Designers talking trash, fully costumed, entrance music blaring through the speakers at the Gateway Film Center as they prepare to do battle mano a mano.

Designers talking trash, fully costumed, entrance music blaring through the speakers at the Gateway Film Center as they prepare to do battle mano a mano.

The inaugural Iron Pixel design competition probably won't be quite like that, but the team behind the event says they'd be OK if it was.

"People like cool stuff," co-organizer Corey Favor said. "Cooking didn't use to be a competitive event. We wanted to create an experience, a way to engage people with design."

Co-sponsored by the folks at Creative Control Fest and Independents' Day, Iron Pixel is a bracket-style, round-by-round contest in which designers are given a project and a time limit, with the in-progress works projected onto a big screen. The first round will feature 16 designers, the second the winning eight and so on. Rounds 1 and 2 will be held at Gateway Film Center, with the semifinals held during Creative Control Fest and the finals during Independents' Day, both in September.

"We just know there's all this great [design] work going on, but no events," Adam Brouillette said.

"We figured why not make one," Marshall Shorts interjected.

The Iron Pixel team said the competition serves the mission of both Creative Control Fest and Independents' Day.

"The events are similar yet different," said Brouillette, who cofounded Independents' Day. "It's an easy way to promote each other's fest."

Organizers hope Iron Pixel has a uniting effect on the city's design community, which is often divided along lines of freelancers, agencies, nonprofits and corporations.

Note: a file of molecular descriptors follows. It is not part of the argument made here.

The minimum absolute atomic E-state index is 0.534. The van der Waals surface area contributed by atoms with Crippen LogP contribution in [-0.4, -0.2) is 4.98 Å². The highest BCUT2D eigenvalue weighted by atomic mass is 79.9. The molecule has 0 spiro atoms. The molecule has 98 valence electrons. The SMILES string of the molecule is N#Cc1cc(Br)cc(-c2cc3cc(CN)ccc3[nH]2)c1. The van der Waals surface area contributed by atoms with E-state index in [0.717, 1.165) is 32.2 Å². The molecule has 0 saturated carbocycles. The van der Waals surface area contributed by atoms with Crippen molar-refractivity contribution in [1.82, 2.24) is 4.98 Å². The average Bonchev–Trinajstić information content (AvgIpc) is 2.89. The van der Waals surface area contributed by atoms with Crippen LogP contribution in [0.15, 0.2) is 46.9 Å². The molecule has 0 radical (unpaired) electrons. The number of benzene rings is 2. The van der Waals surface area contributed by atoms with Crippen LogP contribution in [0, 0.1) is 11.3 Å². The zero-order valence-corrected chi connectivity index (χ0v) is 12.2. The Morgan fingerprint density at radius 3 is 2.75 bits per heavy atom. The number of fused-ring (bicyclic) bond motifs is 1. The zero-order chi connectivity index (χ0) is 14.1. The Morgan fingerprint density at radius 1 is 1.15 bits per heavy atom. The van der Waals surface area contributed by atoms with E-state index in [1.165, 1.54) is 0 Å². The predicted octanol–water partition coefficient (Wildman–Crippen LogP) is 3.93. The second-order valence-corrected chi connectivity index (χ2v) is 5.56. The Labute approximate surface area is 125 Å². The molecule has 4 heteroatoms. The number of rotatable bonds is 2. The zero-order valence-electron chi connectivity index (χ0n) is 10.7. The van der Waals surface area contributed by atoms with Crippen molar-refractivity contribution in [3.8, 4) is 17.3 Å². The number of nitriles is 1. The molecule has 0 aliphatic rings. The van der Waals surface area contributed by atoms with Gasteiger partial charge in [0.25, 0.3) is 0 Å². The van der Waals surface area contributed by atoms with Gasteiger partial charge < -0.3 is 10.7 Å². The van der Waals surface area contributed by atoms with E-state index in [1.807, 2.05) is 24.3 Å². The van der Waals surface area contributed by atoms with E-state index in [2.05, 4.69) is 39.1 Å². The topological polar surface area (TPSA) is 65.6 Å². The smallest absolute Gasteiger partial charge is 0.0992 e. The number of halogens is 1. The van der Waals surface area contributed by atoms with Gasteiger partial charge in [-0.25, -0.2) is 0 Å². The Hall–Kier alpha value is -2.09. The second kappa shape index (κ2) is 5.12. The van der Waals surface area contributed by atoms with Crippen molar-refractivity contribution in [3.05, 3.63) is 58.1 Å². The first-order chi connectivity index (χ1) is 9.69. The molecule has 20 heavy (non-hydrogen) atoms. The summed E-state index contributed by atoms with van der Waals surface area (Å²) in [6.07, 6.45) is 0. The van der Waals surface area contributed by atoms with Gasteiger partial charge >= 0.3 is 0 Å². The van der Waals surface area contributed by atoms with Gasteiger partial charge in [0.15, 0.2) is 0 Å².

"It's for non-designers, too, to come and be in the audience and get to understand the process a little bit," Shorts said. "And there's a social aspect to it. Have drinks, listen to the DJ [between rounds], just have a fun time."

Organizers hope there is a strong element of competition, albeit the friendly kind. Introductions will include a screen with a designer's resume of sorts and the opportunity to "choose your weapon," all inspired by video games like "Street Fighter" and the like.

First round contests will be seven minutes in length, with the winner determined by a panel of judges. (As Alive went to press, there were still a couple openings available for designers. Register at ironpixel.splashthat.com.)

"We have no idea if it's going to work or not," Brouillette said. "We might need to tweak it before the second round. It's almost like the design process itself."